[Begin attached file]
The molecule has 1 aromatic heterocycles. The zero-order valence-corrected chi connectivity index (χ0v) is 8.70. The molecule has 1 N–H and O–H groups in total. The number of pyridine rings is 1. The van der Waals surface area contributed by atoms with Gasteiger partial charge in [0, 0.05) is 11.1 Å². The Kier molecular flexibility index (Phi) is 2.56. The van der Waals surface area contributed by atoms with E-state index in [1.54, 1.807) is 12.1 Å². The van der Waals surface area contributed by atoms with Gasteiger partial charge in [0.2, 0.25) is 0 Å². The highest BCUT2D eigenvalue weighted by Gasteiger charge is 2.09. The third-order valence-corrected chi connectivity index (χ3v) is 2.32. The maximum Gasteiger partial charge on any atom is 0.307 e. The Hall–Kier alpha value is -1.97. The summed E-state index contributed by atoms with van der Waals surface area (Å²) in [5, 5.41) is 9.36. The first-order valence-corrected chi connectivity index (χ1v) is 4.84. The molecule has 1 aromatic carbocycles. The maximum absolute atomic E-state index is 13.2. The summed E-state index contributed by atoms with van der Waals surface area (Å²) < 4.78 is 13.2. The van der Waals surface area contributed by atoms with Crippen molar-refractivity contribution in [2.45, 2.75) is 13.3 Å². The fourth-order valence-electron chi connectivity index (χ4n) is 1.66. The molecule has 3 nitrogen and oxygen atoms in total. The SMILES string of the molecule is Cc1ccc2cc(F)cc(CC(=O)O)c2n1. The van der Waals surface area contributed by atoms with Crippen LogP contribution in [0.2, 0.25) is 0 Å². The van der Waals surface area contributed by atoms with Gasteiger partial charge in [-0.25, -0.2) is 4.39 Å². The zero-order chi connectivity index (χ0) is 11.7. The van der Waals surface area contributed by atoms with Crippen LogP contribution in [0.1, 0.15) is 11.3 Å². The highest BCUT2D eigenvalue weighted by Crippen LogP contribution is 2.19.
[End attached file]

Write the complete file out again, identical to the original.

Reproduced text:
The molecule has 1 aromatic heterocycles. The zero-order valence-corrected chi connectivity index (χ0v) is 8.70. The molecule has 1 N–H and O–H groups in total. The number of pyridine rings is 1. The van der Waals surface area contributed by atoms with Gasteiger partial charge in [0, 0.05) is 11.1 Å². The Kier molecular flexibility index (Phi) is 2.56. The van der Waals surface area contributed by atoms with E-state index in [1.54, 1.807) is 12.1 Å². The van der Waals surface area contributed by atoms with Gasteiger partial charge in [0.2, 0.25) is 0 Å². The highest BCUT2D eigenvalue weighted by Gasteiger charge is 2.09. The third-order valence-corrected chi connectivity index (χ3v) is 2.32. The maximum Gasteiger partial charge on any atom is 0.307 e. The Hall–Kier alpha value is -1.97. The summed E-state index contributed by atoms with van der Waals surface area (Å²) in [5, 5.41) is 9.36. The first-order valence-corrected chi connectivity index (χ1v) is 4.84. The molecule has 1 aromatic carbocycles. The maximum absolute atomic E-state index is 13.2. The summed E-state index contributed by atoms with van der Waals surface area (Å²) < 4.78 is 13.2. The van der Waals surface area contributed by atoms with Crippen molar-refractivity contribution in [2.45, 2.75) is 13.3 Å². The fourth-order valence-electron chi connectivity index (χ4n) is 1.66. The molecule has 3 nitrogen and oxygen atoms in total. The SMILES string of the molecule is Cc1ccc2cc(F)cc(CC(=O)O)c2n1. The van der Waals surface area contributed by atoms with Crippen LogP contribution in [0.2, 0.25) is 0 Å². The van der Waals surface area contributed by atoms with Gasteiger partial charge in [-0.25, -0.2) is 4.39 Å². The zero-order chi connectivity index (χ0) is 11.7. The van der Waals surface area contributed by atoms with Crippen LogP contribution in [0.1, 0.15) is 11.3 Å². The highest BCUT2D eigenvalue weighted by Crippen LogP contribution is 2.19.